The second day of Digital Humanities Australasia 2012 starts with a panel on the ‘Big Digital Humanities’ involving Peter Robinson, Harold Short, and John Unsworth. Peter begins by noting the fairly recent history of humanities computing, and the rapid development of this area. This has led to many initiatives to teach more digital humanities methods to graduates – but is this actually useful? The aim must be to get better, not necessarily bigger. Just getting bigger would mean to fail.
There is a substantial push towards the digital – more and more of our culture (including existing works) is being transferred to digital formats. Scholars will need to be able to deal with this – but this requires a number of scholars well beyond the humanities itself. We’re not ready for this – and in fact, we’re moving in the wrong direction.
Success for the digital humanities is not increasing the number of digital humanities scholars and facilities, at great cost, as prestige objects, but linking up digital initiatives in the humanities with those in other disciplines, in order to maintain quality rather than quantity. The aim cannot be to be a universal scholar with comprehensive knowledge of all technical aspects of the project – but to maintain deep humanities domain knowledge and connect meaningfully and beneficially with those who do have those other forms of knowledge.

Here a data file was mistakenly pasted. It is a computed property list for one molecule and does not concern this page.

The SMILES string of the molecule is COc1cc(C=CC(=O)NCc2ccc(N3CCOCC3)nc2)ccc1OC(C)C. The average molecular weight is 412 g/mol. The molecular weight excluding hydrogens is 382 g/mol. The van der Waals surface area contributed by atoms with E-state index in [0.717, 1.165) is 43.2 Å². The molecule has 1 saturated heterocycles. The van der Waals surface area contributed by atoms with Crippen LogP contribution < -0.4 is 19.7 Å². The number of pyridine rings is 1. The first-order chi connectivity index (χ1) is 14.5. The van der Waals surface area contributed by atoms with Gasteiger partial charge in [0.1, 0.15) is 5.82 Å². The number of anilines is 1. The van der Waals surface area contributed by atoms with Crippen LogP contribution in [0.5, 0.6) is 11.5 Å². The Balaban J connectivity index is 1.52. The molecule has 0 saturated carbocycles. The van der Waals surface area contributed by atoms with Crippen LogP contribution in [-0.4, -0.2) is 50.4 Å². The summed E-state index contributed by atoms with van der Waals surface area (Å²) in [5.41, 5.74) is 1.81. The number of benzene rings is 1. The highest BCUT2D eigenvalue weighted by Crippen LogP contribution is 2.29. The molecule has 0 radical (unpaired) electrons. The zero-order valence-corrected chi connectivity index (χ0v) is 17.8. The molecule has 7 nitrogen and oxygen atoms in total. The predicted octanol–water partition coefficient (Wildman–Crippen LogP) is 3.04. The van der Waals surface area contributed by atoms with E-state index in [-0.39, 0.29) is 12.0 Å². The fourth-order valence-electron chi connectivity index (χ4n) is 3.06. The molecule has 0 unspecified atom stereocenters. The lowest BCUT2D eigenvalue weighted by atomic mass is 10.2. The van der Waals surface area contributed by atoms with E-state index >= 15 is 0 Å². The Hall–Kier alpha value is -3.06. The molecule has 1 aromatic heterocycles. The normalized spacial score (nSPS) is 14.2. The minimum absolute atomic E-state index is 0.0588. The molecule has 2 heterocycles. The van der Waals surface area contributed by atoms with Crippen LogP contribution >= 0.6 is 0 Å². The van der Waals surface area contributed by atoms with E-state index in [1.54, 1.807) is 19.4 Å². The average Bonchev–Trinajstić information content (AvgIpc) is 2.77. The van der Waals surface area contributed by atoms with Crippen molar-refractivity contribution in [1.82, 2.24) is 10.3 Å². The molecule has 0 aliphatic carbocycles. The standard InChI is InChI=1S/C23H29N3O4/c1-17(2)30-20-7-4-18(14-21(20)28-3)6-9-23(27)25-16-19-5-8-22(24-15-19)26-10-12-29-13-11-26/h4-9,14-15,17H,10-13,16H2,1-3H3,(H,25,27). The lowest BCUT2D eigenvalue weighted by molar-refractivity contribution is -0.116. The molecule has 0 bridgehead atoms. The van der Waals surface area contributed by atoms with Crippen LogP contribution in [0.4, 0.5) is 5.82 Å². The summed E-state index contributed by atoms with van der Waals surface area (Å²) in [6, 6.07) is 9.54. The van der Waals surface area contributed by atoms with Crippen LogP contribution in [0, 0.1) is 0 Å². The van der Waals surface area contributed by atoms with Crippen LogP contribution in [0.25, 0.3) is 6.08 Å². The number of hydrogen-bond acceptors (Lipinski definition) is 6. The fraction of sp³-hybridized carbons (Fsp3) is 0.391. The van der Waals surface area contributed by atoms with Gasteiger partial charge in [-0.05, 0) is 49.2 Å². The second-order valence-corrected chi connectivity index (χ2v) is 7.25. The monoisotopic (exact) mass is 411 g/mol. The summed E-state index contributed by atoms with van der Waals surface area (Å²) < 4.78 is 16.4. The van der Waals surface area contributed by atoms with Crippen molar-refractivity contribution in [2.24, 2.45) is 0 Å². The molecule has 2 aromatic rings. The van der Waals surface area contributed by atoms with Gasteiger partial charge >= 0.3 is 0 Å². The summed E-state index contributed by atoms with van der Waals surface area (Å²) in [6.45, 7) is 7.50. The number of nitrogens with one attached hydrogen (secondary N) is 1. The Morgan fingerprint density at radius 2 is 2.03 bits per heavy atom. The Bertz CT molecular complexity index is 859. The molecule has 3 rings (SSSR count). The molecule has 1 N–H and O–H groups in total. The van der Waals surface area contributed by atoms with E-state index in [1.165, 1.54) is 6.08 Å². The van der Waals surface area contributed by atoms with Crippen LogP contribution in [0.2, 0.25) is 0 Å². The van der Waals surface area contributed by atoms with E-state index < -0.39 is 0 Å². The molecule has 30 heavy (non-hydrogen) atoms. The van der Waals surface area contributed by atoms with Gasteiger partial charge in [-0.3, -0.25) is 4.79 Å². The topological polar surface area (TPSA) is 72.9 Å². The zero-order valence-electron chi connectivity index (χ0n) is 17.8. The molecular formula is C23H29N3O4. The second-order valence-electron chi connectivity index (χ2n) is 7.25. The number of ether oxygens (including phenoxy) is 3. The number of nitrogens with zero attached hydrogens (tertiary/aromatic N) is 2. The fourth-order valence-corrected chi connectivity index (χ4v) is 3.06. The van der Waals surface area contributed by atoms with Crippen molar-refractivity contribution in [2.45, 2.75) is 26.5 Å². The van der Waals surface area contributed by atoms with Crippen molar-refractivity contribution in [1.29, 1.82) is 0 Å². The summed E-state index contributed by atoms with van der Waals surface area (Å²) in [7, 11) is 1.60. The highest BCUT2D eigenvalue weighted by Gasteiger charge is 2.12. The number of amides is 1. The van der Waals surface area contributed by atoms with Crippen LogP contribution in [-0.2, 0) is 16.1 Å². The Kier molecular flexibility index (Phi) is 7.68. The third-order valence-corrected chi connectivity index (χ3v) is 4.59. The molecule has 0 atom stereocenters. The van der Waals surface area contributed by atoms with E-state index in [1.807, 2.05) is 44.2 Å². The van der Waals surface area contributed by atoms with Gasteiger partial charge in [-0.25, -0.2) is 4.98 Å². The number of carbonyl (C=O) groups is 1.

What do we do, then? More technical training courses for humanities scholars won’t do – there are too many scholars and not enough courses. Rather, it’s necessary to make the tools more easily usable and accessible – to reduce the technological complexity in order to enable more humanities scholars to use such technologies as part of their everyday lives. Any humanist in any discipline should be enabled to do the scholarly work they want to do – a need for digital humanists with special skills should be the exception rather than the rule.
If this project were successful, it also requires better models for dissemination and circulation – Creative Commons licences, for example. Such licences should not exclude commercial exploitation, though: such licences, Peter claims, actually reduce the circulation of digital humanities work, because they mean that commercial publishers won’t be interested to be involved. We should charge as little as we can, and make it as easy as possible for our work to be circulated.
Further, all digital humanities data should be made available in so structured a format that it can be easily studied, searched, retrieved, and published in automated ways. This facilitates greater interaction between different scholars and their projects, and better syntheses of their scholarly activities.
(Hmm, interesting polemic – but so much to disagree with…)